India’s energy transition comes amid a backdrop of relatively low levels of per capita electricity consumption in the country. In 2020, per capita consumption of electricity stood at 1,208 kWh,9 a figure that utility company NTPC estimates will rise to 3,000 kWh per person by 2040.10
India's per capita electricity consumption (kWh)
In fact, per capita consumption of electricity in India is less than half the global average (see graph below). Chinese per capita consumption is around four times that of India, while the US figure is more than 10 times higher.
Per capita electricity consumption in various countries in 2016 & 2017
Not only does this point to expected growth in per capita electricity consumption in India, but these forecasts also highlight the potential growth in penetration of renewables in the electricity mix – a dual tailwind for the sector.
Of course, while per capita greenhouse gas (GHG) emissions in India are lower than the global average, it remains the world’s third largest emitter after China and the US, with power the primary contributor.11 As electricity consumption per capita rises, per capita GHG emissions will also increase unless India can decarbonise its power sector rapidly.
While renewable energy enjoys clear price advantages over fossil fuels in India today, achieving the country’s targets for installed capacity won’t be easy. India needs to overcome a number of issues before it can achieve its targets, including upgrading its electricity grid.
The International Energy Agency (IEA) has noted: “There are still important structural, regulatory and institutional challenges that could hamper further growth, and progress has been uneven across different renewable technologies. The challenges include the poor financial position of many state distribution companies, difficulties in obtaining access to finance and in acquiring land, grid congestion, and uncertainties over grid infrastructure development.”12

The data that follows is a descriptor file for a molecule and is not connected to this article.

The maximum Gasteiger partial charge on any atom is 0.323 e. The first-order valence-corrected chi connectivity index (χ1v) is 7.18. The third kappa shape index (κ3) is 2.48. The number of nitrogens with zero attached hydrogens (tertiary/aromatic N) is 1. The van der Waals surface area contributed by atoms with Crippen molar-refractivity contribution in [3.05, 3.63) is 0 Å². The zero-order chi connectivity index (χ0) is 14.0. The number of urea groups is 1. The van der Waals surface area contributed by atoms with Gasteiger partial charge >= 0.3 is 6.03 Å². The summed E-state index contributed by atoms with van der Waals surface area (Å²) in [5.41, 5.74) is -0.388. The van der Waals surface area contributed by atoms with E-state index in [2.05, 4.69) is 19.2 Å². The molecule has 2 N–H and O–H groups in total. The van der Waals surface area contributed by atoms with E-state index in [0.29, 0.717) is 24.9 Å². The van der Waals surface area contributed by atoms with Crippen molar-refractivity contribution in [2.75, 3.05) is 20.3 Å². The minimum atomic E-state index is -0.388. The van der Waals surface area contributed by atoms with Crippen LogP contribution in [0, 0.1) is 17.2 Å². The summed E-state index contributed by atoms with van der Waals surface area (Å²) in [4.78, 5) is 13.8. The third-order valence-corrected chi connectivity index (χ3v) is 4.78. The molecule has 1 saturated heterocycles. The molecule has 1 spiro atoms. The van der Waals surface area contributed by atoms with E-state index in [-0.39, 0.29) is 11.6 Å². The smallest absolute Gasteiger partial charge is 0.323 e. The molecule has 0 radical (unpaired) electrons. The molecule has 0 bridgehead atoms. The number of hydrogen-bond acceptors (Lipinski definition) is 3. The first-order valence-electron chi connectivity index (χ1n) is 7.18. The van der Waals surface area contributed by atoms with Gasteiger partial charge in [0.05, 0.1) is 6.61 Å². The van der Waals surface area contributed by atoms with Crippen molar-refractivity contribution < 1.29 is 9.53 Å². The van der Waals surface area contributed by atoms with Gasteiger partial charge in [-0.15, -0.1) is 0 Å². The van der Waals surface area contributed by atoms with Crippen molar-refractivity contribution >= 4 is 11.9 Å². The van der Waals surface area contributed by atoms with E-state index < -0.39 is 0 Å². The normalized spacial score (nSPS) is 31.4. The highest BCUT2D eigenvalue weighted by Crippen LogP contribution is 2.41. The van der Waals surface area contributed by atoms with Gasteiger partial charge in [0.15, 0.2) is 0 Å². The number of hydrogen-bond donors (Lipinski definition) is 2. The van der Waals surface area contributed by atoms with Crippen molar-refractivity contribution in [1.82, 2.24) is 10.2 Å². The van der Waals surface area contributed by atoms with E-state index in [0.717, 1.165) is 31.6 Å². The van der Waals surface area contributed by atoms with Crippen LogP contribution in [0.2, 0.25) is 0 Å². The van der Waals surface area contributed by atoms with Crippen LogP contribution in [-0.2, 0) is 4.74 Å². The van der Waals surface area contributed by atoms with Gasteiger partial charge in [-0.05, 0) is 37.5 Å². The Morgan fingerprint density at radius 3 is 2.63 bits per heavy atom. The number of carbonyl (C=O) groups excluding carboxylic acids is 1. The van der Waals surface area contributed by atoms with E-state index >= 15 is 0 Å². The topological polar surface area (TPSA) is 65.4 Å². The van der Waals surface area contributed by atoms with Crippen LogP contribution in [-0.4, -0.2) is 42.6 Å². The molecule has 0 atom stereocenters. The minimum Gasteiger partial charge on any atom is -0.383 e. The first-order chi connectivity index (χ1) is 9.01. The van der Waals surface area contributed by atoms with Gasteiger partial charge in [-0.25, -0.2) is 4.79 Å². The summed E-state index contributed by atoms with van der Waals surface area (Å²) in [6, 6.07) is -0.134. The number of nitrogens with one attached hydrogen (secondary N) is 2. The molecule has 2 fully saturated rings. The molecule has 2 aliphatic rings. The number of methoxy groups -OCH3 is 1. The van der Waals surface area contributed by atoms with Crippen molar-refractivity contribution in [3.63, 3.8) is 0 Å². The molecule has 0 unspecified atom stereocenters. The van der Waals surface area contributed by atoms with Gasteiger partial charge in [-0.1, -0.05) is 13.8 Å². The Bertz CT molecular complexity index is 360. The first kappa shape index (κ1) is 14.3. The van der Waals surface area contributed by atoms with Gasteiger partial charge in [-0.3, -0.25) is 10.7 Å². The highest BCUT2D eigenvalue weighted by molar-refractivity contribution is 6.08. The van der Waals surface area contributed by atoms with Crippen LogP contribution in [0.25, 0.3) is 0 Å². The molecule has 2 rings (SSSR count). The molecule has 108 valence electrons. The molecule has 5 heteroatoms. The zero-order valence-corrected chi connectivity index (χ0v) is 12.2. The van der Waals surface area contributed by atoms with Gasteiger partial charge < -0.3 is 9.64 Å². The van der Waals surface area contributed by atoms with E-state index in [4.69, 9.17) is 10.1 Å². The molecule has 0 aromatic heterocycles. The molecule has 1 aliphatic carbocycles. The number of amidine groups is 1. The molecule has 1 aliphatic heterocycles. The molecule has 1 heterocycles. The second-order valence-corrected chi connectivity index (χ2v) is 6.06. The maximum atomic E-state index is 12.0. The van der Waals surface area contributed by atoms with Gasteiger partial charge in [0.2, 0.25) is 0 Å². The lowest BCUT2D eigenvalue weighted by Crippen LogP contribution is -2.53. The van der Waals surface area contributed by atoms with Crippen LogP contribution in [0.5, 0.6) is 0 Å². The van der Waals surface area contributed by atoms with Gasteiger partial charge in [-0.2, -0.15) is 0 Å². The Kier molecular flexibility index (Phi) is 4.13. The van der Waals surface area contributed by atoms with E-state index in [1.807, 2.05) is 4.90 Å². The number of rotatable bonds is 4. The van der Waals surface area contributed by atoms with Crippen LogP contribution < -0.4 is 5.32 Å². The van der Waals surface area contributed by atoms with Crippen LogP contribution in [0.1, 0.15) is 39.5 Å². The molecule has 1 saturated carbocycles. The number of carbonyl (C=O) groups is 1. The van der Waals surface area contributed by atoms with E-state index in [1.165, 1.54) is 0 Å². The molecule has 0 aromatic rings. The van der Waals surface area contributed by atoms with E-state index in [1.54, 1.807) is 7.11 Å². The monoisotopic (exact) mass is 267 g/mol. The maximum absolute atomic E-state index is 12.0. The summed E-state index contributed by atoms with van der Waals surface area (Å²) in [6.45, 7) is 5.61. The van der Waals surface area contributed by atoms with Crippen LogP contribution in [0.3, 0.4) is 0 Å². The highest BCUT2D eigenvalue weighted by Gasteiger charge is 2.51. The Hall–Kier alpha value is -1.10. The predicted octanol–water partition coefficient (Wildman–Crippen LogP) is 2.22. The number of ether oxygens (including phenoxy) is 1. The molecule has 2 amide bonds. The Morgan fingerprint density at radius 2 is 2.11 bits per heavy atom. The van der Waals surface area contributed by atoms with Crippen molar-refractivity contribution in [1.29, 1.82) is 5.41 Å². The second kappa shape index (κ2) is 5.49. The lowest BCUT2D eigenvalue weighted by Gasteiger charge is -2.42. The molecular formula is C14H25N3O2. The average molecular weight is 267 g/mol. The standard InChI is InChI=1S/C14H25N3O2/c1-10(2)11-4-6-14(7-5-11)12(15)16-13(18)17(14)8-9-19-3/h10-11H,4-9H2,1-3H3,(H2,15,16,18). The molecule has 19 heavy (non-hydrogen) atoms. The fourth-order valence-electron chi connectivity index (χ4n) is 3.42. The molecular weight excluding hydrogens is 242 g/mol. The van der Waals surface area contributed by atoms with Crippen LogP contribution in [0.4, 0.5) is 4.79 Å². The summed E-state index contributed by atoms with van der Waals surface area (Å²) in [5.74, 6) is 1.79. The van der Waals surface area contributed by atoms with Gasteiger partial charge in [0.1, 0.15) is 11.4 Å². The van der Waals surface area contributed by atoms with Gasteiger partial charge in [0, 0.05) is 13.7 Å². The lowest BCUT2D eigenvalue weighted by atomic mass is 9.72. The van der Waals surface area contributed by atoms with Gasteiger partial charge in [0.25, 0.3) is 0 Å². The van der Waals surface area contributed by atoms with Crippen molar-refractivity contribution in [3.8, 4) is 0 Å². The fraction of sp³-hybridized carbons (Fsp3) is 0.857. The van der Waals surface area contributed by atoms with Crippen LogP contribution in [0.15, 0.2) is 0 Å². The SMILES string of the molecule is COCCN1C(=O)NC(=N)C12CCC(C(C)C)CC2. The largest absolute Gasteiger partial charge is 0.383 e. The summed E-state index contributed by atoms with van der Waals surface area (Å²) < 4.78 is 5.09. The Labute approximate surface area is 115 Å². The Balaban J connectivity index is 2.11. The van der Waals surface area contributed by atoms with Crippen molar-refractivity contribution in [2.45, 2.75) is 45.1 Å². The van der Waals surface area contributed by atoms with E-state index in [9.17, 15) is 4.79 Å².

On the issue of the grid, the IEA commented: “Growth in the share of wind and solar photovoltaics (PV) in the Indian power system needs to be accompanied by a strengthening of grid infrastructure. To address this, the government has been focusing on flexibility in operations, technologies and infrastructure.
“The Green Energy Corridors initiative is one attempt to boost flexibility. It aims to expand and improve transmission infrastructure, facilitate the integration of renewable energy management centres and energy storage options, and enhance the flexibility offered by India’s thermal power fleet.”13
This government-endorsed drive to upgrade infrastructure is creating opportunities, notably for transmission companies to operate power lines to draw renewable energy from areas of high irradiance to areas of high electricity demand.
In short, investors should know that India’s renewables sector has become a global success story in recent years and the outlook remains bright, in our view. A consistent, predictable policy and regulatory environment allied to a number of high-quality companies and a growing ecosystem of operators and support services point to the potential growth in renewables penetration.
So even if China continues to attract the lion’s share of global attention when it comes to green energy, we urge investors seeking opportunities to invest in decarbonisation not to overlook India.
Companies selected for illustrative purposes only to demonstrate the investment management style described herein and not as an investment recommendation or indication of future performance.